[VIDEO] OSHA Will Raise Maximum Civil Penalties by 78%

Starting August 1, 2016, and retroactive to November 2015 OSHA’s maximum penalties, which have not been raised since 1990, will increase by 78%; plus more construction industry news on the July 21, 2016 edition of Construction News Tracker

Construction News Tracker is brought to you by Caterpillar and produced by ForConstructionPros.com.

It was a mere weeks ago when the Occupational Health and Safety Administration, known as OSHA, announced it was tightening workplace injury reporting rules. Now heaping more woe particularly affecting construction, OSHA will raise its maximum civil penalties by 78% retroactive to November 2015. The industry is crying foul over reporting that requires all workplace injury via electronic means and open to the public for review. Look for heightened pushback from industry associations as the imposition date grows closer.

The overall jobs market jumped by 287,000 in June, but construction itself remains flat — or the same level as the month of May. Much of the lag is seen as a direct result of a loss of skilled workers stemming from the last economic recession.

June 30 was a bell weather date for construction in New Jersey as the state transportation budget dried up. It forced the governor to stop all transportation projects statewide. Two weeks later DOT officials say the shutdown could add another 10% in costs to the $246 million in maintenance and projects affected. Furthermore, contractors have no idea on how long the budget mess will last and whether they should consider packing up equipment at jobsites and moving on.

The FAST Act approved by Congress last December is generating interest from state and municipalities — in fact, $9.8 billion worth of Federal DOT grant application requests. The federal agency has been overwhelmed by infrastructure money requests totaling 212 — 76 from rural areas and 136 for projects in urban areas. We'll let you know when the DOT announces its selections.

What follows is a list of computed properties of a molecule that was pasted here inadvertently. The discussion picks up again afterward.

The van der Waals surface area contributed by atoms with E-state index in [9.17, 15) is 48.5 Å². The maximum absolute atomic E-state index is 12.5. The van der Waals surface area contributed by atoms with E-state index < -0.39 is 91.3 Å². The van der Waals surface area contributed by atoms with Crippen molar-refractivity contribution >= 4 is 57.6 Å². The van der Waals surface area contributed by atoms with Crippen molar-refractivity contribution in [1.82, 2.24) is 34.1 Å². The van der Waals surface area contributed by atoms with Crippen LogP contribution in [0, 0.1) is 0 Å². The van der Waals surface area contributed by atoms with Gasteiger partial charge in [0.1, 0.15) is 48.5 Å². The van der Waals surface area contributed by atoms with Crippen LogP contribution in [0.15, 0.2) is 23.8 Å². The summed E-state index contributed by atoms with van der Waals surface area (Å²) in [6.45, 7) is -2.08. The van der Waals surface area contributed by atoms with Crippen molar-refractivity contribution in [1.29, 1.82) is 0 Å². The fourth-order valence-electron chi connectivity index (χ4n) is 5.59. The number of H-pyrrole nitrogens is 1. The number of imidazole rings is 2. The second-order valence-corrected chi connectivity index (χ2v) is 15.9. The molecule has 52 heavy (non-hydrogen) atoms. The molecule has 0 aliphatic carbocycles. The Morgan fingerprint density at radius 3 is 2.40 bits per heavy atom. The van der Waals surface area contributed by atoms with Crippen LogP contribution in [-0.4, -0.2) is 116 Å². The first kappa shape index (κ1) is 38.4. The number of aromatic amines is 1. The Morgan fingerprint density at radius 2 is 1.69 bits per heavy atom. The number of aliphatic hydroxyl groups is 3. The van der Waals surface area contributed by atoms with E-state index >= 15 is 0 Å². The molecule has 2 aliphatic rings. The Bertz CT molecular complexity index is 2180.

Wow, it is hot outside, and my do construction workers know it. Temperatures can reach 300 degrees where asphalt is being used, and related conditions can be downright miserable for those working on projects in daylight hours.

How to Keep Construction Workers Cool

Here are just a few OSHA recommended tips for dealing with heat:

  • Drink plenty of water
  • Stay in good physical condition
  • Eat as health as possible
  • dress to stay cool as long as possible
  • Wear head covering whenever possible
  • Avoid repeated in/out of air conditioned spaces
  • Be aware of your body and how it relates to heat stress as heat exhaustion has a sudden impact that can cause severe reactions

Recent rains have inundated parts of West Virginia leaving behind an estimated $36 million in highway repair costs. The state DOT claims 18 counties in the state experienced severe road damage, not to mention 1,500 homes destroyed and 125 businesses gone. The Federal DOT has already allocated $5.7 million under its quick release program to West Virginia to clear federal highways and pay for emergency repairs. Once flood waters receded, it's anticipated that even more damage will be discovered.

What is termed the largest project ever for the company, Skanska has finalized a $4 billion project at La Guardia New York airport. The P3 package consortium with LaGuardia Gateway Partners includes Parsons Brinckerhoff, Vantage Airport Group, Meridiam, HOK and WSP. It will cover design, finance, construction, operation and maintenance as the airport undergoes significant infrastructure and central hall renovation. Work is to being shortly with completion set for 2022.

With completion Jun 20 of a major interchange in downtown Birmingham, AL, the area is experiencing its first major interstate highway link years in the making. I-22 and I-65 intersect bringing the new I-22 online and giving motorists their first true new highway between Birmingham and Memphis, TN. The new roadway completes 98 miles of which was begun 32 years ago, and its final cost has reached the $1 billion mark.

In closing, I will not be impressed with technology until I can download food from the Internet.

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